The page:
Ferguson Movement Transforms Civilians Into Activists

By Akiba Solomon Nov 12, 2014

Washington Post social change reporter Sandhya Somashekhar took a look at some of the non-traditional leaders of the Ferguson-based movement for justice in the Michael Brown case.

There’s Shermale Humphrey, a 21-year-old who quit her job at a St. Louis Subway to organize acts of civil disobedience; she’s currently couch-surfing.

There’s DeRay Mckesson, a 29-year-old school administrator who flies from Minneapolis to Ferguson on his days off to protest. He co-produces an almost-daily newsletter, Words to Action, with Twitter star Johnetta Elzie.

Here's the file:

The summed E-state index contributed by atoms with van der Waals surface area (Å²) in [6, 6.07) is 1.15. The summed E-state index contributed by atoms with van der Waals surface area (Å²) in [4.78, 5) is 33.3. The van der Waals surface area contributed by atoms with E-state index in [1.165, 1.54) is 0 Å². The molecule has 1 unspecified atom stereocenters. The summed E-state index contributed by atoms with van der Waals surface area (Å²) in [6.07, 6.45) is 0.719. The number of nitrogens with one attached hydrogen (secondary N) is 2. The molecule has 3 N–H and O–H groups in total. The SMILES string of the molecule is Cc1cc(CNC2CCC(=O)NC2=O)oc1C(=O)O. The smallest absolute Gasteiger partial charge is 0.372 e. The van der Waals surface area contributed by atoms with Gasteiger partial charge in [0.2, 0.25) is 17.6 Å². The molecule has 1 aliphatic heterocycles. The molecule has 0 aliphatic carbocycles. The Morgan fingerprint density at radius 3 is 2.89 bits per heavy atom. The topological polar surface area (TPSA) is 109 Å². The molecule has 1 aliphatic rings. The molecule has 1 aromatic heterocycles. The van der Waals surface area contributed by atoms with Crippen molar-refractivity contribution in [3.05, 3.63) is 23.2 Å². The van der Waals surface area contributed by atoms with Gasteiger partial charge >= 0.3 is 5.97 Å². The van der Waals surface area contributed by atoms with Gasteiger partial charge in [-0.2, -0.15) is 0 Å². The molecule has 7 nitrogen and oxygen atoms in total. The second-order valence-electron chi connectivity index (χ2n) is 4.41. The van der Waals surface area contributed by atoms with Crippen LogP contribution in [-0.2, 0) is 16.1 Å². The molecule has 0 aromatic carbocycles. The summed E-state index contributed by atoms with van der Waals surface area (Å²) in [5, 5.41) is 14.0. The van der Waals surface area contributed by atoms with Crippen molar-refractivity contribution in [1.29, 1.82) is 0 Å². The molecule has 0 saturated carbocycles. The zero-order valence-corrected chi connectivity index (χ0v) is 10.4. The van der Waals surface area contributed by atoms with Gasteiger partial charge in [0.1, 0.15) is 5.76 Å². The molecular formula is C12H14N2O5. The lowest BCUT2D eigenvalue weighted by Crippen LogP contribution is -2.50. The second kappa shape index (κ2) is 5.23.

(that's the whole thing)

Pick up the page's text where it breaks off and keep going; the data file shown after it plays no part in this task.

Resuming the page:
And then there’s Charles Wade, a 32-year-old stylist from Austin who has raised $35,000 in protestor-support funds on ­Twitter. He’s taken up residence at a St. Louis airport hotel and he hosts Sunday dinners for protestors. 

These activists aren’t your traditional organizers, according to Somashekha:

A November 10 tweet from Mckesson sums up their guiding principle:
"Silence will lure you with its promise of comfort. But silence will drain your spirit and weaken your soul. Silence corrupts. #Ferguson."